November 4, 2018 § 5 Comments

“Oh honey, that book is not for you.” I had just walked into our family room to find my eight year old stretched out on the sofa, reading Eoin Colfer and Andrew Donkin’s extraordinary but brutally gut-wrenching graphic novel, Illegal (Ages 10-14). I realized I had made a mistake leaving it in plain sight, atop a stack of books I had just finished for my next Capitol Choices meeting.

My daughter barely looked up. “But why? You know I love graphic novels.”

“I do know you love graphic novels. But this one is written for older kids. We can save it for when you’re older.”

“But I’m reading it right now. Plus, I’m understanding it.” « Read the rest of this entry »

A Statue on the Move

November 9, 2017 § 3 Comments

“Did you know the Statue of Liberty is moving?”

My son and my mother were leaning out over the Hudson River, craning to see the iconic green statue, on our recent trip to New York City to visit Grandma.

My mom looked up, confused. “They’re relocating the Statue of Liberty?”

“No,” JP said. “The statue is supposed to look like it’s moving. Her right foot is lifted like she’s taking a step. Most people don’t know that.” « Read the rest of this entry »

A Love Letter to Florence

July 20, 2017 § 1 Comment

We left our hearts in Italy six weeks ago. It was our first family trip outside the country and a magical foray into ancient architecture, big-hearted people, and culinary delights (my son has since questioned why Americans don’t grate fresh truffles on everything). And, of course, the art. Oh, the art! Art on canvases, art on ceilings, art around doorways. Art rising up out of the ground.

I’ve learned, from previous trips to New York City and even from local excursions to museums, that any time spent sharing books with my children about sights they’re going to see, before they see them, is time well spent. If my kids are able to recall some granule of knowledge about the construction of a building, if they are able to spot a piece of art in a museum that they’ve previously seen in a picture, they are vastly more engaged. « Read the rest of this entry »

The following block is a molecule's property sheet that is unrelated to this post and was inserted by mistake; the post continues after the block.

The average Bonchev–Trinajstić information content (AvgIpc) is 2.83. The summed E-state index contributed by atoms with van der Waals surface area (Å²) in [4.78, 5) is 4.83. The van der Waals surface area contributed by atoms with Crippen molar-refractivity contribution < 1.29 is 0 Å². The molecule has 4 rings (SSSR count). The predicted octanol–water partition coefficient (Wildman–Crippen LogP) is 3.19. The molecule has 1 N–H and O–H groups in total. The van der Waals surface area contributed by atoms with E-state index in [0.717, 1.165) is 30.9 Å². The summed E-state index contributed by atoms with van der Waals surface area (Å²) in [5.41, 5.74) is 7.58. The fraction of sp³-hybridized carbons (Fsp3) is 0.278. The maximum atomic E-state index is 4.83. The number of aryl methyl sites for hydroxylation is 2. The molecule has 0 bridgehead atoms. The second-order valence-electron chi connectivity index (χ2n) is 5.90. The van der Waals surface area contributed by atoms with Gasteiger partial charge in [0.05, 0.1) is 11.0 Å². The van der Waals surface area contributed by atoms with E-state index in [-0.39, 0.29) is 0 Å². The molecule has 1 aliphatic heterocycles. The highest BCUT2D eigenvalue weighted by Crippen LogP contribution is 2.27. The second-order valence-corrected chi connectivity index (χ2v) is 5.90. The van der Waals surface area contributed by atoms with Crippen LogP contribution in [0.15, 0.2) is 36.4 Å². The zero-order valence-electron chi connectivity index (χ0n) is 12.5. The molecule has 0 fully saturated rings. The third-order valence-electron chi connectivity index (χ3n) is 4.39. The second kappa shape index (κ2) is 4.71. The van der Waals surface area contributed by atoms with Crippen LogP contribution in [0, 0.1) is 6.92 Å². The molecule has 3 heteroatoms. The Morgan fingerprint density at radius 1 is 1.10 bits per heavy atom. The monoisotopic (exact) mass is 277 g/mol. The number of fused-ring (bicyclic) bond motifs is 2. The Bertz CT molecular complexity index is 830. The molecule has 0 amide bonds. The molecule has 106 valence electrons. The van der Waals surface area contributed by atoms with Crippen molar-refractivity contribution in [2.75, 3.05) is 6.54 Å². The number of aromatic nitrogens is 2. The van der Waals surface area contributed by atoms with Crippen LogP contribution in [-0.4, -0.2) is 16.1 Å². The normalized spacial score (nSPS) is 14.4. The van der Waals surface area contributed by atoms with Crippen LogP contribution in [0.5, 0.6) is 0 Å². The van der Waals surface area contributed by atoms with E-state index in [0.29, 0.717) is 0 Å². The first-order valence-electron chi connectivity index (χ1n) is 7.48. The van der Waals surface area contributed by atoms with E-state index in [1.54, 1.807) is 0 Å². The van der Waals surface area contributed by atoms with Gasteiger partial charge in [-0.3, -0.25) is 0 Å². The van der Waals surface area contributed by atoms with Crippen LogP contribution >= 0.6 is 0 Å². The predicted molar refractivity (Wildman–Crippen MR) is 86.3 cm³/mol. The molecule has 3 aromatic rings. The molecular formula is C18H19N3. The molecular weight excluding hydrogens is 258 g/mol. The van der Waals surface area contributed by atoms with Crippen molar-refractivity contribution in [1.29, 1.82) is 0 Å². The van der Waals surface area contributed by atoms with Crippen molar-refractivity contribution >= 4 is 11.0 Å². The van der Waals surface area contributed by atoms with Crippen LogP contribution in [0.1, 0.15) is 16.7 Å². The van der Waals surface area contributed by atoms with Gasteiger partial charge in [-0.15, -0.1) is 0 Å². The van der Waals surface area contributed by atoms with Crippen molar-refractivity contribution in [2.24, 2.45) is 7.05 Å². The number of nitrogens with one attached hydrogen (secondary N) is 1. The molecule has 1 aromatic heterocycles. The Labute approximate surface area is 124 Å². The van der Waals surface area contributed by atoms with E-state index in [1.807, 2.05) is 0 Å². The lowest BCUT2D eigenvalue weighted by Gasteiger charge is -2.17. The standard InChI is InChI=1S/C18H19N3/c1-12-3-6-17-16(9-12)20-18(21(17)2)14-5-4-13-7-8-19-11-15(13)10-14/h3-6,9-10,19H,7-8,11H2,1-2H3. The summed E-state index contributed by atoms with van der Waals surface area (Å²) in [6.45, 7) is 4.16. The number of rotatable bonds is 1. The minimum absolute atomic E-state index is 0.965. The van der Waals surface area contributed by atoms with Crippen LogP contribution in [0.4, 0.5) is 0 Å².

Reading Without Walls (Summer Reading Challenge)

June 29, 2017 Comments Off on Reading Without Walls (Summer Reading Challenge)

You never know what’s going to get through to a child.

Earlier this year, when I was leading a book club with my son’s class on Linda Sue Park’s A Long Walk to Water, the subject of refugee camps came up. Salva, one of the Lost Boys of Sudan and the main character in the book, flees from South Sudan during the war and spends several years in refugee camps across Ethiopia and Kenya. Because his perilous journey on foot through violence and wild animals before reaching the camps is so graphic, the camps at first seem like a welcome respite—at least they did to my readers—despite the narrator’s insistence on their overcrowding and the loneliness Salva felt as an orphan there.

“I mean, at least they were safe there,” one of my students remarked. “Plus, a lot of them are wearing clothes without holes, so that’s good,” said another, when I brought in photos of refugee camps to help them visualize what they were reading. “Yeah, and they teach the kids stuff and let them play sports,” said another. They looked at me and shrugged. As if to say, This doesn’t seem too bad.

I was taken aback by their cavalier attitudes. Have even our youngest become desensitized to the horrors of this world? « Read the rest of this entry »